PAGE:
My apologies for the absence this last weekend, oh loyal viewers — wherever the five of you may be.
I took a little time for myself following the Honors Conference (both my panel and a few friend’s panels I attended on Saturday) to focus on the last few assignments I have to complete before the semester is over. Next week.
I’ve also spent a good chunk of the weekend letting the existential dread of realizing that “this week is my last full week of college” drape over me like a heavy blanket.
Seriously, what? That’s not real. Who allowed this?
To be fair, I may go back to school one day and get a Masters or teaching credential so I can be a teacher in my later years. Seems like that would be a cool way to give back after I make a name for myself.
But that’s not really a matter for here and now. I’m mostly just nervous about the incoming inevitability of having no excuses to not go after that name.
Because that is terrifying.
So I’ve been relishing my last few college-oriented assignments. Turning in my Internship hours, pulling my novel’s prep work together for the physical Honors project and watching old Stephen Colbert videos for Comm Law.
For my Gaming in American Culture class, my last assignment (other than the final paper) is to read Ernest Cline’s Ready Player One for our discussion on virtual reality this Thursday.
Or… In my case, to re-read Ready Player One. Much like Ender’s Game, I read this book a few years ago. Well before the Spielberg adaptation was even announced.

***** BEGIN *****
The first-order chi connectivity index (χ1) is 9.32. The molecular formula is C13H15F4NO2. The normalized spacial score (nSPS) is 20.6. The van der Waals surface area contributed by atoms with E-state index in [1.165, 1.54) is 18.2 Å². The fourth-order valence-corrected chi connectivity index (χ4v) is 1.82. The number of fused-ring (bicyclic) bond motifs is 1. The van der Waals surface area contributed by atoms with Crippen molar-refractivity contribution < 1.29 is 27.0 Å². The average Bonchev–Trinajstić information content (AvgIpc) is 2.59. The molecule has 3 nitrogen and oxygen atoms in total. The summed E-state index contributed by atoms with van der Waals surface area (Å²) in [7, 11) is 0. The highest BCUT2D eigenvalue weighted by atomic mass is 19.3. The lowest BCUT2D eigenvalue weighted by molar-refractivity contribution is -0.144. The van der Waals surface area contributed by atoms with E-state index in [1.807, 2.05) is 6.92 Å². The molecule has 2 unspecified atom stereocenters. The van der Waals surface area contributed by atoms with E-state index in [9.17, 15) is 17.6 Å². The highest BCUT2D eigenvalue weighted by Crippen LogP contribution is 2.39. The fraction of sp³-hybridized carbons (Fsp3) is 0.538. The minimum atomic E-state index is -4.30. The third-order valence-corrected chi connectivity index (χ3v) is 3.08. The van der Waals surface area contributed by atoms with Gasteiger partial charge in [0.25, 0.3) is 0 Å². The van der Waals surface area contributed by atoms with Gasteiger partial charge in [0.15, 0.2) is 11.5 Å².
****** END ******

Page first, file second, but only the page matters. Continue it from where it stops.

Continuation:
Thus, similar to Ender’s Game, I’ve decided to take my re-consumption of the story in a different form: Listening to the audio book.
Cue YouTube-style Audible shill.
But not really, because Amazon isn’t paying me. If anything, I’m paying them — or at least my family is.
I will say the re-listen has been pretty worth it. Not only does the audio book make it easier to reacquaint myself with differences between the written and cinematic versions while doing other work, the act of listening is that much more fun because Wil Wheaton is reading it.
Wheaton’s reading leads to some beautifully meta moments, because he is personally mentioned in the story.
For instance, Wade Watts (the story’s protagonist) talks about Wheaton as a great representative of user interests on an elected council in the virtual reality world of the OASIS.
He says those lines without a shred of irony or winking to the audience, and it’s great.
But yeah… That has basically been my life. Everything y’all missed over the last couple days, other than helping a few friends through their own stressful life situations and watching Kill Bill with my family. Alyson had never seen it, and we needed to rectify that.
I know it’s a hot take for me to say it, but that movie is genuinely still incredible. A visual splendor.
If you need a little stress relief, like I have with all this impending graduation fatigue, go watch yourself some Tarantino. Or play a little Don’t Starve.
That’s my advice.